New Approach to the Existing Sign-out Rules Surprises Students
by Emily Jiang on Friday, September 30th, 2016
Even before Dean of Students Mr. Ruiz’s morning announcement yesterday, many of you had probably heard about the new sign-out restriction. If you’re a day student driver, you had not only heard about it … you were probably mad about it.
According to Mr. Ruiz, the administration changed their “approach” to the rule stated in the 2016-2017 student handbook: “Permission to leave campus during the academic day may be obtained from the deans’ office or class dean.” Now, students are required to remain on campus until 12:45 p.m. or until their last academic class, whichever occurs later. If students leave school before the end of 8th period, they must ask permission. All athletes are required to stay until the end of sports.
Many students assert that this rule was enforced not only without warning, but also with very little spotlight; they discovered the new “approach” only when they went to the administration to inquire about it. These students expressed that they were unaware of any past transgression of this rule or of any clear reason for the new approach whatsoever. “Our privileges last year weren’t abused–they were simply used,” Emily Bell (I) says. “It’s not up to the deans to draw an arbitrary line between the two.”
Mateen Tabatabaei (I) adds that though he doesn’t often leave campus during the day, he feels that “certain privileges and freedoms come with growing older, and having those taken away suddenly and against the unanimous will of students just sets a bad precedent, especially when the way things are doesn’t put anyone at risk. It’s decisions like this which give the administration a bad rep, despite all they do for us.”
According to Mr. Ruiz, however, “Contrary to student opinion, the current sign-out policy is not ‘new.’ In fact, looking at various handbooks, including 2007-2008, 2011-2012, and 2015-2016 (pg.14, pg.17, and pg.17-18 respectively) clearly state the current policy.”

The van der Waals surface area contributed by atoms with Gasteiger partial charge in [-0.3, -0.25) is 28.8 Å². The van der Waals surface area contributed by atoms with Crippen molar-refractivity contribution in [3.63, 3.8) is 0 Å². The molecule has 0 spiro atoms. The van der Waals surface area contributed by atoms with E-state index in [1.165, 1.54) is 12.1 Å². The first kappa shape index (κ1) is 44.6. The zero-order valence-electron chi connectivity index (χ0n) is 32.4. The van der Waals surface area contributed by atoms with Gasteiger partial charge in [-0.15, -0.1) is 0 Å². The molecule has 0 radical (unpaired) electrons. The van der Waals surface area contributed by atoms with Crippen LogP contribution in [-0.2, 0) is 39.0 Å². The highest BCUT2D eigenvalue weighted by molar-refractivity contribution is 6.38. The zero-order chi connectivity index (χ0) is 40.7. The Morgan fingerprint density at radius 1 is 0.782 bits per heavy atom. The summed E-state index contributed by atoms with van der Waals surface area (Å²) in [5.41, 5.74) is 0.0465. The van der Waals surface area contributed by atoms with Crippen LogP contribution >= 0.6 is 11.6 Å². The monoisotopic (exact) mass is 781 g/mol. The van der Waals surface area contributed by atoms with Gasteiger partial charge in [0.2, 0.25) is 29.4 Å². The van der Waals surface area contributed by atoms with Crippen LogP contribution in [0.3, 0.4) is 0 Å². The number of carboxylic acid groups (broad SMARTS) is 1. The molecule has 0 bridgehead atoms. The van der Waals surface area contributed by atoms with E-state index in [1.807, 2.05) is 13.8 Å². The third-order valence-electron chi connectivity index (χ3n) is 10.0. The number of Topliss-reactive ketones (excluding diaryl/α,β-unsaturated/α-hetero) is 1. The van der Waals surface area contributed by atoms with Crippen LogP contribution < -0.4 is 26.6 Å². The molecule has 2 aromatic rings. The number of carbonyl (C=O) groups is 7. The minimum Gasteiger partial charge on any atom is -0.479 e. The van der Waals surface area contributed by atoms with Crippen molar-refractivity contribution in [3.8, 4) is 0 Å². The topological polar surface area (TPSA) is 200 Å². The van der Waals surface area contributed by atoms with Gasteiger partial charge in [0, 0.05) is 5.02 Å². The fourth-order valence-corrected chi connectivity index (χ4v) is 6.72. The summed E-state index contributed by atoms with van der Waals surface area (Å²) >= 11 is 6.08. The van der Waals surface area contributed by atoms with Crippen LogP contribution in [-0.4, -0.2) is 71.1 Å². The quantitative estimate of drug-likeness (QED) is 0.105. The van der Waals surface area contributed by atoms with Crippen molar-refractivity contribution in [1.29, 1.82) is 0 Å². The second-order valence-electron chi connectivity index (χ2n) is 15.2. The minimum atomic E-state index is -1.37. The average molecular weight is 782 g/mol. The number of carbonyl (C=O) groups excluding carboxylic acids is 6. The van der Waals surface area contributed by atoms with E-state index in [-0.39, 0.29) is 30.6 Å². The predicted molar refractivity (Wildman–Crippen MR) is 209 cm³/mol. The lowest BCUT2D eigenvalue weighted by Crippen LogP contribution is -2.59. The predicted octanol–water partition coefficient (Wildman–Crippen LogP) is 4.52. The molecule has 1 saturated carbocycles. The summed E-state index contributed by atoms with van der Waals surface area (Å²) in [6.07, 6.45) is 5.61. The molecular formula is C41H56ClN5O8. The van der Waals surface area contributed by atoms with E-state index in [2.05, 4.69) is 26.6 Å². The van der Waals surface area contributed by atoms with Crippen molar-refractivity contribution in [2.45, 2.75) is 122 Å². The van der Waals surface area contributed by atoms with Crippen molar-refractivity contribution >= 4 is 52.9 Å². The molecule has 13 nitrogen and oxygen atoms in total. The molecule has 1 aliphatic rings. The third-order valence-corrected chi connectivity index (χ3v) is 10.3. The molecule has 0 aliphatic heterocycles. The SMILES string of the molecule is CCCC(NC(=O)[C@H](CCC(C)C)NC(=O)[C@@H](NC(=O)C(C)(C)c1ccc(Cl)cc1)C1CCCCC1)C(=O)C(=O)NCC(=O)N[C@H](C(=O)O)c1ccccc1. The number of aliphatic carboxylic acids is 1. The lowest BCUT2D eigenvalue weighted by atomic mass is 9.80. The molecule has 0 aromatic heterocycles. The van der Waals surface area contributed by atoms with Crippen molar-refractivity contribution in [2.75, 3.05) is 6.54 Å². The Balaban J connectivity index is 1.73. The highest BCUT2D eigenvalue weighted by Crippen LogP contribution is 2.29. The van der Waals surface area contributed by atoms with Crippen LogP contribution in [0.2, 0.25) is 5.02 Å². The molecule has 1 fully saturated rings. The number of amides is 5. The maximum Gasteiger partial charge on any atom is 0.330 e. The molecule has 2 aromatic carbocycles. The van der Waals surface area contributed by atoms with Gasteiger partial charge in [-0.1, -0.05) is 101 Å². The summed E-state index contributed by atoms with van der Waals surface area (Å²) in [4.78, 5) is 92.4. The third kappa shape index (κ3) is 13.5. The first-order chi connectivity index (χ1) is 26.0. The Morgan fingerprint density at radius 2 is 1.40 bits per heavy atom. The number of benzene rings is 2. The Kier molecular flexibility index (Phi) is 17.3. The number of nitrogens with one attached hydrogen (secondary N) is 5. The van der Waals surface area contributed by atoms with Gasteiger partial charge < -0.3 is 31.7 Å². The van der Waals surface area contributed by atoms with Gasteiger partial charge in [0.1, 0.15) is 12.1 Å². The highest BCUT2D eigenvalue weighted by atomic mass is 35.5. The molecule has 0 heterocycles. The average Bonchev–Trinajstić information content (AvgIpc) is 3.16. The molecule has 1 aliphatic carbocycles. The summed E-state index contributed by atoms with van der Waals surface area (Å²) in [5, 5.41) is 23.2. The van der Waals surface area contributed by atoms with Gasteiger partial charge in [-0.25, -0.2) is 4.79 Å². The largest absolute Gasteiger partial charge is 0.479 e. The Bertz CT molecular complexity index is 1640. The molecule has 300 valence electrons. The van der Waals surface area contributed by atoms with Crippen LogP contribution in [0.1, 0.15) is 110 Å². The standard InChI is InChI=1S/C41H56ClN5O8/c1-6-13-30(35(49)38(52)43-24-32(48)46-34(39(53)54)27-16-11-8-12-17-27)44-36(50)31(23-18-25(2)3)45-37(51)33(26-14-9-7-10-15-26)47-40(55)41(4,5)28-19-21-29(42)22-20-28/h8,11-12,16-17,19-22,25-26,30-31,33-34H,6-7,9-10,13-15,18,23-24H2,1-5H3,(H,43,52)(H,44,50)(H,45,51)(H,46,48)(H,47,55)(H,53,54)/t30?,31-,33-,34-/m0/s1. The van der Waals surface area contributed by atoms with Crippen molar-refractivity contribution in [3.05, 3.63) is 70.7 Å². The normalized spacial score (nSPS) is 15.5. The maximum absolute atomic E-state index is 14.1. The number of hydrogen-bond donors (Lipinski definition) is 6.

Mr. Ruiz also explains the reasoning for this change in approach: “There was a concern in years past that students were leaving campus and we were unaware. So, we decided to pilot an effort to get all students to seek permission to leave before they left campus.” He specified that the current wording of the student handbook may lead parents to “believe that their child is going to school at 8 a.m. and staying on our campus until their final commitment.” He further emphasizes, “At no point did we change our policy.”
Mr. Heard added to Mr. Ruiz’s statement by illustrating that just as a driver is responsible for the person he or she puts in the passenger seat, the school is accountable for all students when they take the risk of driving off campus.
Even though the policy may not be “new,” what most bothered many students was not the policy itself, but the way the administration enforced it. Sophia Wilson Pelton (I) claims that the administration has “kept students in the dark and acted like they wanted to get us in trouble when we were confused about the rule. [An administrator] stopped my car at 2:45 p.m. on Chapel Hill because I left campus 8th period, and interrogated me, asking me who gave me permission to sign out even though I didn’t know you needed it [during 8th period].” Many students whom we’ve talked to believe that if the administration changes their approach to a policy that is in the student handbook, then students should be notified about the change and the reasoning behind it.
Although the administration has now discussed the enforcement of the rule, some students are still irked about the overall approach the administration took. “[An administrator] made me ‘calculate’ how much money I spend on coffee per month last year to deter me from going out,” Sophia explains.
Even though Mr. Ruiz took responsibility for the administration’s lack of communication when he spoke at morning assembly, the rule that has set a portion of the student body up in arms has been in place for nearly a decade. Not leaving campus may seem like a nuisance for some students; however, the administration has continued to emphasize how the safety of their students remains their priority.
Short URL: http://miltonmeasure.org/?p=8249